The mass matrix used to compute the control gains should include modeling of the payload. If it does not then the closed-loop poles will have a lower frequency and damping than that desired. As a result, the disturbance and noise rejection may be degraded. Including modeling of the payload in the mass matrix will ensure that the desired closed-loop poles are achieved. Since space-based manipulators will initially be used in highly structured environments, the time of attachment and mass properties of payloads should be readily available.
Simulations of tip trajectory following with and without a payload using the modal control algorithm and two redundancy management schemes were performed with the following results. The starting and ending tip coordinates (in meters) in the x-y-z coordinate system of FIG. 1 are (-0.8,1.0,0.6) and (0.6,1.2,-0.8), respectively, giving a trajectory length of about 2 m. Note that the line connecting these points lies completely within the area of complete orbit capability. The control gains are updated every 0.25 sec and the payload is assumed to be a point mass of 100 kg located at the tip.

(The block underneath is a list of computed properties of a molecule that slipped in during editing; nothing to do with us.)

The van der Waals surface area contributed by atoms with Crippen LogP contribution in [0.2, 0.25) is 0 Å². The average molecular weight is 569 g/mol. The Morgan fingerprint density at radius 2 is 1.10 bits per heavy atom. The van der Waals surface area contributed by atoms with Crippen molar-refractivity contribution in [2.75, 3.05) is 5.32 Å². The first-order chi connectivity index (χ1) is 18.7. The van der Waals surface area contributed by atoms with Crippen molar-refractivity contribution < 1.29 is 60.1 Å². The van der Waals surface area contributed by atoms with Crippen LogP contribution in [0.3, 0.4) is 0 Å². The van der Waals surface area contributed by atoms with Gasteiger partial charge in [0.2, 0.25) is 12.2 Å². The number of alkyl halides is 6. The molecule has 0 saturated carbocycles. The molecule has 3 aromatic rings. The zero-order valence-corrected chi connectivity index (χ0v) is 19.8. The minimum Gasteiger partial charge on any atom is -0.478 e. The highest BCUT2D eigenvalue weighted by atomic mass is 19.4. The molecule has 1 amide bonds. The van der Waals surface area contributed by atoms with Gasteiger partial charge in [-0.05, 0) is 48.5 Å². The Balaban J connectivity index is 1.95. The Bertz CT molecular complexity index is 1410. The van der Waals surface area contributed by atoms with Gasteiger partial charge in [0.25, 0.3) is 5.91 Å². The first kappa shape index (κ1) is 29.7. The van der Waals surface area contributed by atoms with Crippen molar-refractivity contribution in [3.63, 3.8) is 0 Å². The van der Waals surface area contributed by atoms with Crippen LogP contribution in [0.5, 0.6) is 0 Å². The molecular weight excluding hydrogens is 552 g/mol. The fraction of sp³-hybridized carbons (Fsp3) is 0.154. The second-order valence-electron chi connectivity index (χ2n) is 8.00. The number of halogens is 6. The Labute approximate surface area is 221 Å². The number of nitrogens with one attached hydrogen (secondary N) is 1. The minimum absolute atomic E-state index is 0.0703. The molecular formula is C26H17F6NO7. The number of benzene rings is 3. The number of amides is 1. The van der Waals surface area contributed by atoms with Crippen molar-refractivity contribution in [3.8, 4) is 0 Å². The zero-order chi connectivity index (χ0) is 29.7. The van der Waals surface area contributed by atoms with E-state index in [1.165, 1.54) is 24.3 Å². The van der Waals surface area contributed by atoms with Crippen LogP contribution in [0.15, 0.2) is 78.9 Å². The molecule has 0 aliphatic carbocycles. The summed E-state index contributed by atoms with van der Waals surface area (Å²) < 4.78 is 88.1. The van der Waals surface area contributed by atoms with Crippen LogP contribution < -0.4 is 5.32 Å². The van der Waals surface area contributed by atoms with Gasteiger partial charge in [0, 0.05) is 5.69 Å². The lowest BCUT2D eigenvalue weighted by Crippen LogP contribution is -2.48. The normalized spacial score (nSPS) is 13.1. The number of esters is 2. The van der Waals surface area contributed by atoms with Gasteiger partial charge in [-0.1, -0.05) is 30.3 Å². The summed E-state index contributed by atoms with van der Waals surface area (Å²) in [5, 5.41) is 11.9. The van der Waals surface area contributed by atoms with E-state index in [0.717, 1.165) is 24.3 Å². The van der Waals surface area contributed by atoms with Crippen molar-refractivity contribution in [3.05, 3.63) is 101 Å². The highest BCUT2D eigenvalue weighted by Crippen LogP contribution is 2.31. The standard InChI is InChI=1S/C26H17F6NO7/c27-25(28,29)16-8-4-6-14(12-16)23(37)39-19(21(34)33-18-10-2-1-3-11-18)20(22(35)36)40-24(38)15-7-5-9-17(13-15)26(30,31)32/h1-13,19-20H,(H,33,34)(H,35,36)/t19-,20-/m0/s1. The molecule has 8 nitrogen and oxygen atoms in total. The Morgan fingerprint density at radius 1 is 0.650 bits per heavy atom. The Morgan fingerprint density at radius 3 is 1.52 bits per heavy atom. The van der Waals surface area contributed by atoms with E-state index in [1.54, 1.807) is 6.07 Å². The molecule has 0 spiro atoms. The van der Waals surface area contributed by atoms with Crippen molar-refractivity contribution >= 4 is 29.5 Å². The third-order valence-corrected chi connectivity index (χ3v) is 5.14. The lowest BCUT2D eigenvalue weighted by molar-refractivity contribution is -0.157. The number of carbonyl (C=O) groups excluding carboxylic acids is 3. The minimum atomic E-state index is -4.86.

FIGS. 4a-4c show the response with no payload using the θ3 =0 constraint. All closed-loop pole frequencies are set of 2.4 rad/sec, which is the minimum required for a 10 sec slew. In the first plot the actual and commanded tip motion are shown. Although the actual tip motion lags slightly behind the desired trajectory, it converges accurately to the desired end position at the end of the maneuver. Note that the discrete gain updating causes jumps in the commanded joint torques. Since joint dynamics are not modeled here, the commanded torque is equal to the applied torque. In actuality, the dynamics of the joint motor will smooth these jumps while not degrading the tracking accuracy.